Andy Ward, director atbluesource, explains the key GDPR facts that all business must be aware of
General Data Protection Regulation (GDPR) will apply unilaterally in all EU member states, with the official compliance date being 25th May 2018. GDPR will affect any business, UK or otherwise, that collects or retains personally identifiable data from any individual in Europe. Brexit cannot be used as an excuse either, as UK companies will still need to comply when dealing with countries in the EU.
Non-compliance could see organisations face fines of up to €20 million or 4 per cent of global annual turnover – whichever is higher. The increased financial impact of fines and the expected frequency of their enforcement, should be a major concern – as failing to understand the facts about GDPR will prove to be costly. Ourresearch across UK organisations indicates that there is still a gap between GDPR awareness and action. I have therefore highlighted below the areas that businesses should be aware of so they start to prepare for now – to achieve successful outcomes.
GDPR applies to all
If an organisation process the personal data of an EU citizen, be it consumer or business related, GDPR applies – wherever they operate. So, in effect, although this is an EU initiative, it has global implications – regardless of Brexit.
Liability for all organisations that touch personal data
Responsibility will no longer only rest with the data controller of the initiating organisation, but will also apply to any organisation that uses personal data provided to them. This rule will even cover aspects such as data minimisation and deletion.
Mandatory appointment of a Data Protection Officer (DPO) for certain organisations
A DPO must be appointed, where large scale data processing takes place, by both public bodies and certain other entities. The criteria isdetermined by the quantity of data being processed – not an organisation’s size. The DPOwill have to ensure that personal data processes, systems, and storage not only conform to the law, but can also be evidenced to do so.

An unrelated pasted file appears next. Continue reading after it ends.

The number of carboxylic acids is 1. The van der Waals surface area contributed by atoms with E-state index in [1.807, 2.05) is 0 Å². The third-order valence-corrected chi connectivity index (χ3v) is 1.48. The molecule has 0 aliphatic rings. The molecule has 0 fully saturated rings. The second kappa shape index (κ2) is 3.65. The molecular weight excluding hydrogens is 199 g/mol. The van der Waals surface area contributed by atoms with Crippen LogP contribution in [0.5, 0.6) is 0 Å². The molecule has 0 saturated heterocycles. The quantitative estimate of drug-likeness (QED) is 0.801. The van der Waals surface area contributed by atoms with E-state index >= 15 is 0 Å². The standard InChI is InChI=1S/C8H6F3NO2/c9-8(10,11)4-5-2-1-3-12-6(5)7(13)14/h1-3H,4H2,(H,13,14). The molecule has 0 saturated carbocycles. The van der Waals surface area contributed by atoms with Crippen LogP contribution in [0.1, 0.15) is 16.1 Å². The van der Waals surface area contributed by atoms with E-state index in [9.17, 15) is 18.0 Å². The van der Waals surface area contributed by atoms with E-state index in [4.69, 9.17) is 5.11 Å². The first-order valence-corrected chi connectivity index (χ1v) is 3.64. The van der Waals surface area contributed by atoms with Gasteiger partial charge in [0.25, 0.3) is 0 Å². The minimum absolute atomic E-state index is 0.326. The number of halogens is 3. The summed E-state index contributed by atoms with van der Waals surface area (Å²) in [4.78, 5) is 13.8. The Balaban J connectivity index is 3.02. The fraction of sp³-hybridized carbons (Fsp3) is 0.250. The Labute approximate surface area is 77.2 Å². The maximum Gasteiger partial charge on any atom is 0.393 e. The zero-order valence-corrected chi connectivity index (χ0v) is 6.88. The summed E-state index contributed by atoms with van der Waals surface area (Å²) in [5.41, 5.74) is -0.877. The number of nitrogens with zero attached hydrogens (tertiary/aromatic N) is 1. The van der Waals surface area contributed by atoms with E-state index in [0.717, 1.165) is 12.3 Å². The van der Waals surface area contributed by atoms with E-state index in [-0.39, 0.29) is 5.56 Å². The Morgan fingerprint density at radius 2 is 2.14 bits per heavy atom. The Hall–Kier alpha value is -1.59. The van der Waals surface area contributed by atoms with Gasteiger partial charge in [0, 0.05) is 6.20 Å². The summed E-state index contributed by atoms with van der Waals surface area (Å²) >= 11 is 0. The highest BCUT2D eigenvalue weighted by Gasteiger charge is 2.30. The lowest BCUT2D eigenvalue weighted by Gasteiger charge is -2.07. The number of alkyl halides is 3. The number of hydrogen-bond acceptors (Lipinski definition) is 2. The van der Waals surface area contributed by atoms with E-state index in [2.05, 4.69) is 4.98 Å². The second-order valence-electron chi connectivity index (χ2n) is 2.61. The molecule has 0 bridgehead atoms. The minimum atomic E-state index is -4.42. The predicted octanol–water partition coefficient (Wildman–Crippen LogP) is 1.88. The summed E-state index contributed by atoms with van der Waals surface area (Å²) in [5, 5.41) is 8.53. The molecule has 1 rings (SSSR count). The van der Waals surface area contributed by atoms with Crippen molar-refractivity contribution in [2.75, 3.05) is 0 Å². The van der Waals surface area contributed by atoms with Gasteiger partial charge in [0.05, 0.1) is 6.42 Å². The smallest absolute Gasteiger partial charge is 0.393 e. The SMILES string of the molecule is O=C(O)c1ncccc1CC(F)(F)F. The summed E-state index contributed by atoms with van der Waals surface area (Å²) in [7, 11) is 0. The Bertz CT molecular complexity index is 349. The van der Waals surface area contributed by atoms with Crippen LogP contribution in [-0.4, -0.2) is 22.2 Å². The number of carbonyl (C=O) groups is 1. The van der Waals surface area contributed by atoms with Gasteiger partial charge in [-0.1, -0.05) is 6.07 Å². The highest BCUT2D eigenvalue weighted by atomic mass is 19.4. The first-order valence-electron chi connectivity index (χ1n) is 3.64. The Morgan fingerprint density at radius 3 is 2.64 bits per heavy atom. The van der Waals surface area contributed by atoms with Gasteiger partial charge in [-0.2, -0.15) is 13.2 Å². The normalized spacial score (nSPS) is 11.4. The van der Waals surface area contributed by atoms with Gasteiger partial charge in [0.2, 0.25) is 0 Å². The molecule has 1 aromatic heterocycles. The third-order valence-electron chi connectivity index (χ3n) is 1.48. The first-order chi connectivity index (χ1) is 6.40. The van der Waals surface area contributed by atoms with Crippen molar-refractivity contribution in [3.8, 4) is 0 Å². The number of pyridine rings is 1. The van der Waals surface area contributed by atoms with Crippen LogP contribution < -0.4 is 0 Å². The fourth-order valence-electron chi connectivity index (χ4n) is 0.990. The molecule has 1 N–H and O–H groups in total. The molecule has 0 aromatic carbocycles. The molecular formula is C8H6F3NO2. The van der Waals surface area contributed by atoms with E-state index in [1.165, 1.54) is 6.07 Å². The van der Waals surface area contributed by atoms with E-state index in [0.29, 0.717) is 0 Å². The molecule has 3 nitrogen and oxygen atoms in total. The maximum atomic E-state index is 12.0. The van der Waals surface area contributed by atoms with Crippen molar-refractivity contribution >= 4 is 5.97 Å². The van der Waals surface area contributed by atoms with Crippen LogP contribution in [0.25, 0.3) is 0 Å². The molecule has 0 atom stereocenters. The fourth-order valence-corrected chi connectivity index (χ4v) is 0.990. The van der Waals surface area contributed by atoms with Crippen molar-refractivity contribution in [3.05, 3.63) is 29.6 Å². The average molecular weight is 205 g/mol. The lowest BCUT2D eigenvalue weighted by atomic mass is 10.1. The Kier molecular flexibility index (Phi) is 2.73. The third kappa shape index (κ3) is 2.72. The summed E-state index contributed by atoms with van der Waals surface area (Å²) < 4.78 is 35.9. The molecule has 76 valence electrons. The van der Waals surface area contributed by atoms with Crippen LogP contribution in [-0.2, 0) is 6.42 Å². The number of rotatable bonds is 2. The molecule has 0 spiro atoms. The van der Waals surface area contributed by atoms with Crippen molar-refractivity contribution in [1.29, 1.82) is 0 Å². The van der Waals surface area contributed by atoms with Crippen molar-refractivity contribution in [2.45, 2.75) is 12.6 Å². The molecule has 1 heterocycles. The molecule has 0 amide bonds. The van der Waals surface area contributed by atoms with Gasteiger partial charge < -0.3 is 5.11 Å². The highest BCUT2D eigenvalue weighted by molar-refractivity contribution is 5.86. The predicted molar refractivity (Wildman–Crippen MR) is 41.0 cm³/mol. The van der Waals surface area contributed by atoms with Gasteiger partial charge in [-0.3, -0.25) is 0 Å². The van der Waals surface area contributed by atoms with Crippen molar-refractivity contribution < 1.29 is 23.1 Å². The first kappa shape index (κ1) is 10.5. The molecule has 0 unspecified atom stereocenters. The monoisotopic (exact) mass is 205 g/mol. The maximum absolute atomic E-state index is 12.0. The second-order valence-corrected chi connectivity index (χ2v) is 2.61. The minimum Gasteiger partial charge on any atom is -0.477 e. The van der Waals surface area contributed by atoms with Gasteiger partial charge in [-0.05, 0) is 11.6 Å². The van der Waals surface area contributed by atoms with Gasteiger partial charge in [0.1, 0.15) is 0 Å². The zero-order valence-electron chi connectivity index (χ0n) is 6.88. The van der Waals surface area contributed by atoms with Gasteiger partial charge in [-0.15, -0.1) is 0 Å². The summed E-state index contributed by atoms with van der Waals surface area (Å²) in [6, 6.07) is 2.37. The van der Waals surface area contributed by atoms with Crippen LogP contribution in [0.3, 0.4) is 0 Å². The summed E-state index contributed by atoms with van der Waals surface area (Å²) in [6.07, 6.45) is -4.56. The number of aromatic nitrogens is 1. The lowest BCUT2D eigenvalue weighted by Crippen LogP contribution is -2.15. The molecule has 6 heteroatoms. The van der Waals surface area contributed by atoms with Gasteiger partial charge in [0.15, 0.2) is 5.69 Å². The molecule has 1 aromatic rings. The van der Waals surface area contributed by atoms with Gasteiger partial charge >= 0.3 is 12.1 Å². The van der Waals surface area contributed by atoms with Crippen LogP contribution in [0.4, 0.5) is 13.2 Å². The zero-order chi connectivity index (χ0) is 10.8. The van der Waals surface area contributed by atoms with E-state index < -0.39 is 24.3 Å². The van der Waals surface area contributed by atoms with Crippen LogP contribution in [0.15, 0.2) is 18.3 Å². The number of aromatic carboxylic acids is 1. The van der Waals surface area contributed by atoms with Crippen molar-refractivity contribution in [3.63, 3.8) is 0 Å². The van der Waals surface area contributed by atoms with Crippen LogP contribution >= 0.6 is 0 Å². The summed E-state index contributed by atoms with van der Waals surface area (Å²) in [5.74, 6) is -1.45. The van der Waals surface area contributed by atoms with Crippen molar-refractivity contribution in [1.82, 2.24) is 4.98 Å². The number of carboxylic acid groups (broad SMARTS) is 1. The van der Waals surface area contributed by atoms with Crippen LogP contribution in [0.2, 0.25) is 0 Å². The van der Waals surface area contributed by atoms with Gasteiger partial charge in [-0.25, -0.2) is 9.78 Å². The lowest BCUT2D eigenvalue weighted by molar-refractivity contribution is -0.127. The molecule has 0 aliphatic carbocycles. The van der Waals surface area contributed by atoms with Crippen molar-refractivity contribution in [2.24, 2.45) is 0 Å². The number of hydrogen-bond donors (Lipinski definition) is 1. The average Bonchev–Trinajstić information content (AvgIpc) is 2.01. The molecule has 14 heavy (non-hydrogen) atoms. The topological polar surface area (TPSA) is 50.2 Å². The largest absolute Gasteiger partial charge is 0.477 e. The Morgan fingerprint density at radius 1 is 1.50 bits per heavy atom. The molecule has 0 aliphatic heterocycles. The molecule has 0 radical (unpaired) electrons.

Widening definitionof personal data
Once the 25 May 2018 deadline has passed, any data used to identify an individual will be considered to be ‘personal data’. This will include business contact information, as well as genetic, mental, cultural, economic and social information.
Tightening up on how ‘valid consent’ is obtained
This is likely to become a major headache for organisations, as they will need to be very clear about how an individual’s information is going to be used – before consent is given. They will also need to communicate how it will be processed. Consent will need to be clearly obtained, rather than via an assumption it’s been given – because someone has not ticked a box to remove themselves, as is currently often the case.
Introduction of Privacy Impact Assessments (PIAs)
For areas where there is a real threat of a privacy breach, data controllers will have to conduct a PIA to alleviate the knock on risk to individuals. Such projects involving personal data will require the PIA to be carried out in advance and the DPO will then need to ensure compliance continues throughout the project.
Harmonisation of data breach notification
GDPR demands that a local data protection authority must be notified of a data breach within 72 hours of its discovery – so the burden has shifted from just being about ‘discovery’. Organisations will also have to possess the processes – and technology – in place to detect breaches in the first place. This means greater investment in both systems changes and staff training.
Introducing the right to be forgotten
Organisations won’t be allowed to hold or retain data for any longer than is necessary. Also not permitted, is changing how data is used from what was originally agreed – at the time the data was collected. If data is used for a new project, fresh consent will have to be obtained. The ‘right to be forgotten’ also enables an individual to request that their data is deleted in full – and this must be completed.
GDPR compliance must be included by design – in all software, systems, and processes
This can be construed as meaning that all software,for example, must facilitate the complete deletion of personal data – and this must be a key part of the design.
There will only be a single supervisory authority
Under GDPR, each EU state will have its own authority, but all must provide exactlythe same advice and messages. This consistency will hopefully make it simpler for businesses to deal with queries regarding operations in different locations. However, any European data protection authority will be empowered to take action against an organisation – regardless of where the organisation is located.